Fulani herder. Image credit vqronline.org

ZIMSEC O Level Geography Notes:Agriculture:Farming types in Africa: Subsistence farming: Nomadism Case Study: The Fulani of West Africa

  • The Fulani practice their nomadism in a vast tract of land called the Sahel stretching from the Atlantic coast to the Ethiopian Highlands in the east.
  • This region covers 7 countries, the so-called Sahel countries which  include Mauritania, Mali, Niger, Burkina Faso, Chad, the Sudan and Benin.
  • Parts of Guinea, Nigeria and Cameroon are part of the areas visited by the Fulani.
  • Sahel means Fringe as the area lies on the fringes (edges) of the Sahara desert to the north and the Savanna grasslands to the south.
  • It is characterised by very long dry seasons and short wet summers.
  • It is hot, occasionally subjected to dust storms from the north.
  • The vegetation is semi-arid shrub land consisting mostly of thorn bushes and baobab.
  • Watering holes appear in the short rainy season when also green, abundant pasture bloom from May to August.
  • During this period tsetse fly move north ahead of the rain-bringing Inter Tropical Convergence Zone (ITCZ) but retreat southwards when the ITCZ shifts to the south.
  • This rhythmic northwards advance and southward retreat of the ITCZ and the tsetse fly control Fulani movements.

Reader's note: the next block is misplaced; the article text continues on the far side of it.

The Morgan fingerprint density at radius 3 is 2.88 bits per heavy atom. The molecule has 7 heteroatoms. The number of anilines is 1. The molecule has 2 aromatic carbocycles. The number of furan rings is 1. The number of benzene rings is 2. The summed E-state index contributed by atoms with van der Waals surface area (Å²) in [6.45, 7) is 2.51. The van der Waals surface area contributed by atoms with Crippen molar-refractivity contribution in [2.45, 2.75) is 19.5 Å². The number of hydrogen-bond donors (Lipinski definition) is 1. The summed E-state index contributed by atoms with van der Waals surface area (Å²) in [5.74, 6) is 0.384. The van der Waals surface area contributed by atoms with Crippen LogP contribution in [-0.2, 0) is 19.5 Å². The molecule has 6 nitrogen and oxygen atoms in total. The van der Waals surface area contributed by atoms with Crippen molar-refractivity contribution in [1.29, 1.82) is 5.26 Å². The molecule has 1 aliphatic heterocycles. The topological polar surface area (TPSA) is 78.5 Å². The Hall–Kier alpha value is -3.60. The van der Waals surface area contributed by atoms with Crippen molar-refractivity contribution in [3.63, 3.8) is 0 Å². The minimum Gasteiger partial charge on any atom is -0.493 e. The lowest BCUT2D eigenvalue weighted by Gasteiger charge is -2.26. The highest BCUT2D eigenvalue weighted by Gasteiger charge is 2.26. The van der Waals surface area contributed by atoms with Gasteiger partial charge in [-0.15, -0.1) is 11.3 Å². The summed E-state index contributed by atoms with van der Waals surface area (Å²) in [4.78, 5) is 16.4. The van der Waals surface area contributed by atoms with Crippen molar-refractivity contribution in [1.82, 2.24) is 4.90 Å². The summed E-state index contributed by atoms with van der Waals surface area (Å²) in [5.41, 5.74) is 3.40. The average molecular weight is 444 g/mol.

The movement of the Fulani

  • During summer, as the ITCZ moves northwards,it brings heat, rains and tsetse flies.
  • The Fulani have to move northwards ahead of the flies which kill their cattle through nagana.
  • They also move into the highlands which are cooler and not infested by tsetse fly.
  • They settle where pastures and water are available.
  • The Fulani, numbering six million people, mainly keep cattle as a symbol of wealth.
  • It is estimated that before the great Sahel drought of the 1970s, they had over 16 million cattle but the drought decreased the number.
  • Today they own about 8 million cattle due to a successful restocking exercise.
  • As they settle in an area, they build villages, strictly along clan lines and in groups of 20-40 families.
  • From these base camps, men spread out into bush, grazing the livestock.
  • Women and children grow crops in fertile valleys and on the highland plateaus.
  • As the dry season approaches and watering holes dry up due to the southward retreat of the ITCZ, tsetse flies also shift southwards.
  • The Fulani descend from the plateaus/highlands to the valleys and plains below and trek southwards but always behind the tsetse belt.

To access more topics go to the O Level Geography Notes page

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